In order to help improve this image, Barrons is not afraid to share his profit strategies with his colleagues. He recently conducted a business management seminar at an LOAC meeting. “If an operator knows that is actually involved in running a limousine service business, then that knowledge will improve his business and the professionalism of the industry as a whole because operators will not have to cut as many corners.”


Barrons believes there are two primary elements to effectively managing a business: control and visibility. Control is the single most important element to running a business, according to Barrons, because it directly impacts the bottom line of the company. An entrepreneur must have control over many aspects of business, including costs, the image of the company, and the price and quality of service, he says.

By visibility, Barrons means understanding every part of the operation. “For example, to establish your price per hour or per mile, you need to know what it costs you to operate per hour or per mile,” Barron says. “Once an operator told me about a run he had made down to Palm Springs for $225 and was very happy. I asked him, ‘How many miles is it to Palm Springs?’ and he said, ‘It was about 110 miles each way, round trip approximately 220 miles.’ ‘Then you just barely made expenses on that trip because it costs you at least one dollar per mile in operating costs,” I told him.

“An operator needs to know how to prepare an operating budget, how to forecast the business picture for the coming year, how to develop reasonable goals, and to know how much the service is making per month.” He believes a good accounting system with accurate records of income, expense, and financial performance is the root of good visibility. Banks, leasing companies, and the IRS require financial reports anyway.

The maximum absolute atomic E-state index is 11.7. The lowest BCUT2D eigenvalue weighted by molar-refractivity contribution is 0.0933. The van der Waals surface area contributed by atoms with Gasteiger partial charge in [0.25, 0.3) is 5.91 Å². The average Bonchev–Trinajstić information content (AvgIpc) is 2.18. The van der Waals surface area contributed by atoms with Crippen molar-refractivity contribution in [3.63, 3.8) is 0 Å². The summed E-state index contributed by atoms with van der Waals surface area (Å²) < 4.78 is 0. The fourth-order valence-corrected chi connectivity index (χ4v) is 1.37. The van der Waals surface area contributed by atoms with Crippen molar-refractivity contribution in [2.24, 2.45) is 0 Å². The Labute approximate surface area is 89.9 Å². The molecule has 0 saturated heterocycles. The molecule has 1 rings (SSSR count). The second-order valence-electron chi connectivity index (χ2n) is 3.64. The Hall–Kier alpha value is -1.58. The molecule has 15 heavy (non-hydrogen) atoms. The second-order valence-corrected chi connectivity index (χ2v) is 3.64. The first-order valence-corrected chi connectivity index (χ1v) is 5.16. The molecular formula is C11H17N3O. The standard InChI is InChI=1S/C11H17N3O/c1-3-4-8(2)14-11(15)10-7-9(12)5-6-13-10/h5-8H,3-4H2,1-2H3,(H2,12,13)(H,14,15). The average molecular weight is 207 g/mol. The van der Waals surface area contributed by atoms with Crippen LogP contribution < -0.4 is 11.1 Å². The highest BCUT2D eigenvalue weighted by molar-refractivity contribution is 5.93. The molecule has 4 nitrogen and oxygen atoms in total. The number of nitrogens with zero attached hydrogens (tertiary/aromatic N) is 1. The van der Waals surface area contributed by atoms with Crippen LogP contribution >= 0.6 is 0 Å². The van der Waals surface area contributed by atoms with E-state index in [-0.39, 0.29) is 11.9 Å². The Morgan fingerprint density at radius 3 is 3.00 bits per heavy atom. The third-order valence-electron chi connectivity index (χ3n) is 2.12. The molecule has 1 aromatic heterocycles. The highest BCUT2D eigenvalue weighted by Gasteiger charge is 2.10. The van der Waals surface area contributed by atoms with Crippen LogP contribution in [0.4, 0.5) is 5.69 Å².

As one would expect with his background, Barrons is a proponent of personal computer usage in the limousine business. He uses the Limo-Magic system produced by Systems Design Group, Inc. in Franklin, OH. “There isn’t a thing I can think of that this system doesn’t already have,” he says. “Bookkeeping is a very time-consuming task which can be made very simple with the use of a personal computer. There are two exceptional limousine management systems on the market—the Limo Magic System and the LMSPlus from Limousine Management Systems in Hacienda Heights, CA. Even smaller operators should purchase a computer if he intends to grow. Either system will pay for itself through time savings, error reduction, and greater visibility.” According to Barrons, computers are the most useful business tools available because they are relatively low in cost, fast and accurate, and capable of producing a multiplicity of reports which increase the operator’s financial visibility over his business.

Charting Accounts

In his profitability seminar at the LOAC meeting, Barrons detailed to the members the basics of an accounting system ideal for livery operators. In the system, a chart of accounts is developed identifying each type of asset, liability, equity, revenue, or expense by account-number  which are carried throughout the system. Briefly, some of the assets an operator needs to take into account include cash, accounts receivable, and vehicles, among other things. Likewise, a sampling of some of the categories in a liability journal should include accounts vehicle loans, and state and federal taxes.

These are just a few examples. The equity, revenue, and expense categories in a journal are even more detailed. Barrons suggests that each journal be used to create a general ledger. Finally, the end product of an accounting system is an income statement and a balance sheet. An income statement reflects performance during a particular time period, while a balance sheet tracks performances to date.

What does all this work lead to? The resulting income statement allows an operator to fully understand every aspect of his business. It also allows an operator to plan a budget for the upcoming year. According to Barrons, some of the basic comparisons include revenue and expense for the current month with hose from the preceding month and those form the same month one year ago, and year-to-year results with the preceding year.